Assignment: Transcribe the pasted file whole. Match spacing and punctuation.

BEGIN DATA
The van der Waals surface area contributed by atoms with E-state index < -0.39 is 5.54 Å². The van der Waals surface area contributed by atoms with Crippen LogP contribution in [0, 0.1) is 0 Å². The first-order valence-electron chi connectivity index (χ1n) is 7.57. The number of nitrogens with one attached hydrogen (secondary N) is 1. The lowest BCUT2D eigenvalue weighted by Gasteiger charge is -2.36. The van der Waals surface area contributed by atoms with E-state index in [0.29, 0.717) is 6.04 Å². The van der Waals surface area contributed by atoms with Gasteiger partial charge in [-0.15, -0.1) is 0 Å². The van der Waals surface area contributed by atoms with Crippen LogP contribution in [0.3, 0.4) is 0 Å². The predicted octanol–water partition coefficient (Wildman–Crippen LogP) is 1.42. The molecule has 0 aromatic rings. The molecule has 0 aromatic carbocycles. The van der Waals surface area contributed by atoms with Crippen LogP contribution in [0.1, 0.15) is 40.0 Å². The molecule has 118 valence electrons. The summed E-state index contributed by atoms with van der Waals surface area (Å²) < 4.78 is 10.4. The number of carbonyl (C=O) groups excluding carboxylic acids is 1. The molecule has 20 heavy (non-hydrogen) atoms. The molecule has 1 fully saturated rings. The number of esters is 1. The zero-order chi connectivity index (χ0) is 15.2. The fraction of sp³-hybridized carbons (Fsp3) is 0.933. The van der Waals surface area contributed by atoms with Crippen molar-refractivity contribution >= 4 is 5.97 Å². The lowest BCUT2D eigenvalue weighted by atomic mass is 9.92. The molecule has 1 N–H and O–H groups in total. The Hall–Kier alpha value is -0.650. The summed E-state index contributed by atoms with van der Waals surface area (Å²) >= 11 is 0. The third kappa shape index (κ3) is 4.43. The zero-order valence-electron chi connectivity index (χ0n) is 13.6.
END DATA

The van der Waals surface area contributed by atoms with E-state index < -0.39 is 5.54 Å². The van der Waals surface area contributed by atoms with Crippen LogP contribution in [0, 0.1) is 0 Å². The first-order valence-electron chi connectivity index (χ1n) is 7.57. The number of nitrogens with one attached hydrogen (secondary N) is 1. The lowest BCUT2D eigenvalue weighted by Gasteiger charge is -2.36. The van der Waals surface area contributed by atoms with E-state index in [0.29, 0.717) is 6.04 Å². The van der Waals surface area contributed by atoms with Gasteiger partial charge in [-0.15, -0.1) is 0 Å². The van der Waals surface area contributed by atoms with Crippen LogP contribution in [0.3, 0.4) is 0 Å². The predicted octanol–water partition coefficient (Wildman–Crippen LogP) is 1.42. The molecule has 0 aromatic rings. The molecule has 0 aromatic carbocycles. The van der Waals surface area contributed by atoms with Crippen LogP contribution in [0.1, 0.15) is 40.0 Å². The molecule has 118 valence electrons. The summed E-state index contributed by atoms with van der Waals surface area (Å²) < 4.78 is 10.4. The number of carbonyl (C=O) groups excluding carboxylic acids is 1. The molecule has 20 heavy (non-hydrogen) atoms. The molecule has 1 fully saturated rings. The number of esters is 1. The zero-order chi connectivity index (χ0) is 15.2. The fraction of sp³-hybridized carbons (Fsp3) is 0.933. The van der Waals surface area contributed by atoms with Crippen molar-refractivity contribution >= 4 is 5.97 Å². The lowest BCUT2D eigenvalue weighted by atomic mass is 9.92. The molecule has 1 N–H and O–H groups in total. The Hall–Kier alpha value is -0.650. The summed E-state index contributed by atoms with van der Waals surface area (Å²) >= 11 is 0. The third kappa shape index (κ3) is 4.43. The zero-order valence-electron chi connectivity index (χ0n) is 13.6.